FOXBOROUGH — Before the NFL Draft began Thursday night, the Patriots and Texans were discussing a trade that would have sent New England’s backup quarterback Ryan Mallett to Houston, a league source confirmed to the Globe, but the trade never materialized.
With the No. 1 pick in the draft, the Texans bolstered their defense and selected South Carolina defensive end Jadeveon Clowney.
Based on Mallett’s lack of playing time, it was not expected the Patriots would have received much, perhaps a third- to fifth-round pick.
Mallett has thrown four passes in three seasons and didn’t play a single snap in 2013. He was originally a third-round pick in 2011 and is entering the final year of his contract.
New Texans coach Bill O’Brien coached Mallett when he was a rookie in 2011. O’Brien was the Patriots offensive coordinator. O’Brien coached two seasons at Penn State before taking the Texans job.
Commissioner Roger Goodell on Wednesday said the NFL Draft might move from Radio City Music Hall in New York City, which has hosted the event since 2006.
The draft, usually held at the end of April, was pushed back two weeks this year because of scheduling conflicts.
Goodell said alternative markets such as Chicago or Los Angeles are appealing, but on Wednesday, Boston’s mayor, Marty Walsh, also a Patriots season ticket-holder, said in a statement he would “love” to host the draft.
On Thursday, at the Patriots Draft Day Party at Gillette Stadium, Patriots owner Robert Kraft was happy to have Walsh’s support.
“I think we’re privileged to have the only mayor in the United States of America who is a season ticket-holder of his NFL team,” Kraft said. “I didn’t know him until after he got elected, but he’s been a season ticket-holder . . . he’s a real fan.
“Now that he knows the commissioner wants to move draft around, he’d very much like to see part of it come to Boston and we’re going to try and be supportive of it. It’s nice to have a mayor that cares about the NFL and our sport.”
In his statement, Walsh said Boston has “the resources and infrastructure to do it — the hotels, convention space, the tourism amenities — and we would welcome the opportunity.”
Before it was known Tim Tebow would wear No. 5 during his brief stint with the Patriots, his jersey was already selling online at the team’s pro shop. It was a popular seller, but Tebow was cut before the season started.
Now, the Patriots are offering somewhat of a reprieve for future hasty purchases. On Thursday, the team unveiled its “jersey guarantee” in an e-mail to fans, becoming the first franchise to offer rebates to anyone buying the jersey of a player that is no longer under contract.
If a player’s jersey is purchased from the team website or stadium store and that player leaves the team within a year of the purchase date, fans will receive a 25 percent discount toward the price of the next Patriots jersey they buy.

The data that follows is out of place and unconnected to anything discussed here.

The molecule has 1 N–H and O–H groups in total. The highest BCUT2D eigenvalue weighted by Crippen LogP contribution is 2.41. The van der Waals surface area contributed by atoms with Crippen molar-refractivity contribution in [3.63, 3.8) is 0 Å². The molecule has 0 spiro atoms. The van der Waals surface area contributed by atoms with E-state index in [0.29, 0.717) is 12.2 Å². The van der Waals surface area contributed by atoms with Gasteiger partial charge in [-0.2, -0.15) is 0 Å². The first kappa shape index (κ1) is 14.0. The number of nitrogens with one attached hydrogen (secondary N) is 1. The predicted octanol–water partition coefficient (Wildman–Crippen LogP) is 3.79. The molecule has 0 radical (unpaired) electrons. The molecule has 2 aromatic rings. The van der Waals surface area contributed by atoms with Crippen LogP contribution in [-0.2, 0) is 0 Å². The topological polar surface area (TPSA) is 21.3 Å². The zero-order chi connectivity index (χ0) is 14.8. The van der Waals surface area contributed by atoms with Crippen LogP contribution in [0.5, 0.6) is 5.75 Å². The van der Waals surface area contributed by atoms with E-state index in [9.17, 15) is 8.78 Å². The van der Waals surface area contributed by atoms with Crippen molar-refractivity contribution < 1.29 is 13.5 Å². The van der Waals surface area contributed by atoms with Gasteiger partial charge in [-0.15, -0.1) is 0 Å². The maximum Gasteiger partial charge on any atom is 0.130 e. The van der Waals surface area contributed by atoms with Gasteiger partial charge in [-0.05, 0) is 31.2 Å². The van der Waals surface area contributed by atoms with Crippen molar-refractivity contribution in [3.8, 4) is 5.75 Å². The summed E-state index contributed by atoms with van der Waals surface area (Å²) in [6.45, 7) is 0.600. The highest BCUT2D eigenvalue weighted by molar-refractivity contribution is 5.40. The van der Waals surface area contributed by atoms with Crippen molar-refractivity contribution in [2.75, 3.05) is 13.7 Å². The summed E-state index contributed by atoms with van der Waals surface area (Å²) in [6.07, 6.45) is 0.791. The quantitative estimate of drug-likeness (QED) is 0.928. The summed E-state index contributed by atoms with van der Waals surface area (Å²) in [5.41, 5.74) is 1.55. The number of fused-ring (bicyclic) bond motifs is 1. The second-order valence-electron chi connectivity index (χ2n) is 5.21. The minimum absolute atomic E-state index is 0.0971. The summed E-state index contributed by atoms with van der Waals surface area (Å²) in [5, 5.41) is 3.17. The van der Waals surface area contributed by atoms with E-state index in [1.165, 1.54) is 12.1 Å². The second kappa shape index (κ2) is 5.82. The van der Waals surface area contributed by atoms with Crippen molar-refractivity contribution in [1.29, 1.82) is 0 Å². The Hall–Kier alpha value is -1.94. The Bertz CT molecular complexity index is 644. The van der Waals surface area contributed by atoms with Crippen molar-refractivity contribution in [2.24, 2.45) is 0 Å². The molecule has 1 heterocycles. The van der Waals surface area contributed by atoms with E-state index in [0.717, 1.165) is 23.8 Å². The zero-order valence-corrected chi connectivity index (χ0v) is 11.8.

Fans will have two months from the day a player is no longer under contract to make a new purchase with the discount and do not have to return the original jersey they purchased.
When the Patriots selected linebacker Willie McGinest with the fourth overall pick in the 1994 NFL Draft, the Long Beach, Calif., native knew very little, if anything, about New England football.
He knew about Bill Parcells, who took over as the Patriots coach in 1993, but only because the Big Tuna had coached one of McGinest’s favorite players, Lawrence Taylor, with the New York Giants.
McGinest, an All-American at Southern Cal, knew about Drew Bledsoe because he played against Washington State, and McGinest also knew about Andre Tippett, the Patriots’ star linebacker.
But other than that, the Patriots, then mired in the basement of the AFC East, meant little to McGinest.
“I didn’t even know a football team existed out here,” said McGinest, who was invited as a special guest at the team’s 2014 NFL Draft Party at Gillette Stadium to commemorate the 20th anniversary of his selection.
“I’m from the West Coast. I played against Drew in college. I thought he was one of the best quarterbacks I ever played against. I knew about Andre Tippett and the linebackers, but I didn’t follow the football.
“Up until Mr. Kraft took over and started adding pieces and we started winning games, nobody really respected the football out here.”
That first piece was McGinest — the Patriots’ first selection under the ownership of Kraft.
Reflecting on his draft experiences, McGinest didn’t even know the Patriots were going to select him. His only contact was a formal visit with the team and Parcells.
The Dallas Cowboys were supposed to trade up to the No. 5 slot to select McGinest and four team representatives were present at his draft party in California.
“I thought I was going to be a Cowboy,” McGinest said.
Then the phone rang at No. 4, and it was Parcells calling to select McGinest.
“It all worked out, right?” McGinest said.
In 12 seasons with New England, McGinest racked up 483 tackles and 78 sacks in 171 regular-season games.
Former Patriots defensive end Andre Carter visited with the Super Bowl champion Seahawks this week, according to an ESPN report.
Carter, who had two sacks in nine games last season, played 14 games with the Patriots in 2011 and recorded 10 sacks.